And then the lyrics…seriously, did it really take three people to write this drivel? You already know what’s coming: The narrator likes their partner “just the way God made you,” and then the stock footage reel comes out: The morning bed-head, the dimples, the re-watched movies, the drinking…even the hotel pool break-in is starting to feel passé. There’s absolutely zero wit or cleverness here (the “let my eyes be your mirror” line feels unnecessarily awkward), and the limp “just the way” hook gets real repetitive real fast. The whole thing resembles one of those ransom notes made from cutting letters out of magazines: A bunch of bits and pieces borrowed from a bunch of different sources, thrown together in a desperate attempt to be taken seriously. Unfortunately, we’ve heard this story a million times before, and it’s no more memorable now than it was the first time.

“Just The Way” is a sad example of how Nashville works these days, pumping out rehashed, derivative works that all says the same thing. Everything here, from the production to the lyrics to Parmalee themselves, is bland, generic, and utterly forgettable, and not even letting Blanco Brown cut loose a little on the verses can change this. In 2017, I closed my review by saying “Let’s hope Parmalee can give us something a bit more interesting next year”; today, let’s hope no one bothers to give Parmalee another chance to do so, because they don’t deserve one.

Rating: 5/10. *yawn*

Song Review: Blanco Brown, “The Git Up”

Well, at least it’s better than “Old Town Road.”

In the wake of what seemed to be a movement towards more-traditional sounds in country music, a surprising new trend has emerged: “Country trap,” where classical country instruments and paired with the sort of heavy electronic beats usually associated with rap music. There have been hints of these genres fusing for some time now (recall Jason Aldean and Ludacris’s “Dirt Road Anthem” remixFlorida Georgia Line and Nelly’s “Cruise” remix, and the hip-hop and rap elements that were generally present in the Bro-Country trend). it was Lil Nas X who kicked the doors open this year with “Old Town Road,” which as of this writing sits only one week away from tying the all-time record for time spent atop the Hot 100.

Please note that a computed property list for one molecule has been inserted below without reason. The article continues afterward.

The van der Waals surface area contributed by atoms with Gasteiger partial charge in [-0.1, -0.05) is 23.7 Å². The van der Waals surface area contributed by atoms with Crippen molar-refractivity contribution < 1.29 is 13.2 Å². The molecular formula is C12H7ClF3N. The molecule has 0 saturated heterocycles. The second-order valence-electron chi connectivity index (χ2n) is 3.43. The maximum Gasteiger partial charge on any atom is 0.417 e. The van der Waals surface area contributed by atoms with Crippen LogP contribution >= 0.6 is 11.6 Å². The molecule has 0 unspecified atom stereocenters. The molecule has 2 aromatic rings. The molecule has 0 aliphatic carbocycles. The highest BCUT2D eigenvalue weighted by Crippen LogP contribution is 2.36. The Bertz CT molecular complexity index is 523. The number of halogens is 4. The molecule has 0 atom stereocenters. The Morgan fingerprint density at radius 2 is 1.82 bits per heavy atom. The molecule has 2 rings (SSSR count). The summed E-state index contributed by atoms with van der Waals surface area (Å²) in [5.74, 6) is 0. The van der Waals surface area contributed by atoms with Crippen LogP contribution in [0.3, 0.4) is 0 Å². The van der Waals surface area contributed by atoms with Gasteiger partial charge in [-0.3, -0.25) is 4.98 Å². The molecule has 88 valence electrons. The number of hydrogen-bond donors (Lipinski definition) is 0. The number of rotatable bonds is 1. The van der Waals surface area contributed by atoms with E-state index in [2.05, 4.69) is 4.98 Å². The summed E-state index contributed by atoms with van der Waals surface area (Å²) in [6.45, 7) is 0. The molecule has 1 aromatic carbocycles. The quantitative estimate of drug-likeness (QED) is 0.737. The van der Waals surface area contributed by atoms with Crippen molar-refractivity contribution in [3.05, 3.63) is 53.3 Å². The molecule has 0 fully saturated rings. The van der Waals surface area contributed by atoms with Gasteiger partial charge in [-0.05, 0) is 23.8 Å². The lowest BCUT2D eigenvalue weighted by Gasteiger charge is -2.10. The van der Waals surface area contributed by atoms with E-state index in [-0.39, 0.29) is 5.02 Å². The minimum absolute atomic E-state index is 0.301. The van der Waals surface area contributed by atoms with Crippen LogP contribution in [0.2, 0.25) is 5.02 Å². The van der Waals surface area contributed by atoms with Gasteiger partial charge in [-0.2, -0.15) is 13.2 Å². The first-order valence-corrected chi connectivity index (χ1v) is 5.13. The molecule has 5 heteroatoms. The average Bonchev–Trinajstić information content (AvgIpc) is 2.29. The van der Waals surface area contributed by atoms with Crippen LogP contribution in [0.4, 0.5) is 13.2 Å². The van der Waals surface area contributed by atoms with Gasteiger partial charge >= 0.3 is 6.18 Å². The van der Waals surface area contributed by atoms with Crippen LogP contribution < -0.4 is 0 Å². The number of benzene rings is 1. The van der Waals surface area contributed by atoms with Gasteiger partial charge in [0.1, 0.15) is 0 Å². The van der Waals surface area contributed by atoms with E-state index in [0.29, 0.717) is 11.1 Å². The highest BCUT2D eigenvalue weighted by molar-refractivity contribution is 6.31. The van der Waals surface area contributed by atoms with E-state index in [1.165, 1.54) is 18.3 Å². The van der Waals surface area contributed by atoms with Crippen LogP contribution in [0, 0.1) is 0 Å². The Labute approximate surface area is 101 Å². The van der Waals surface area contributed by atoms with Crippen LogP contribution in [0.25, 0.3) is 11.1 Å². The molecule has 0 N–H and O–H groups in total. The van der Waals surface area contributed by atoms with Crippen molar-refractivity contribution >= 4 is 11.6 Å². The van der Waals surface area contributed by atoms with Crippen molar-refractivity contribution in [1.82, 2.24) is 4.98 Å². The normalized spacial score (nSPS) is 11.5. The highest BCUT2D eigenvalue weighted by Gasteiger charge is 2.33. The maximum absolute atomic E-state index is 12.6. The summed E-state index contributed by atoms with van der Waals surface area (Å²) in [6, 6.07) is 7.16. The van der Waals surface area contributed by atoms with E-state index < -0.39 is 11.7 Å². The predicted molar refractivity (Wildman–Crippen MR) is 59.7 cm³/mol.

Success like that is bound to bring imitators out of the woodwork, but it’s hard to call Blanco Brown an imitator, as the Georgia native has been writing and producing songs for several decades and working on his “trailertrap” style since 2011. His debut single “The Git Up” has already topped Billboard’s Hot Country Singles chart and spawned a viral dance craze on TikTok, and even appears to be making inroads into the notoriously risk-averse format that is country radio.

The big question is whether or not the song is actually good enough to warrant the momentum it seems to be building. After a few listens, the song appears to be a clear across-the-board upgrade over “Old Town Road,” but like most dance-craze songs, it’s a bit too simple and repetitive to leave much of a memory once the initial sugar high wears off.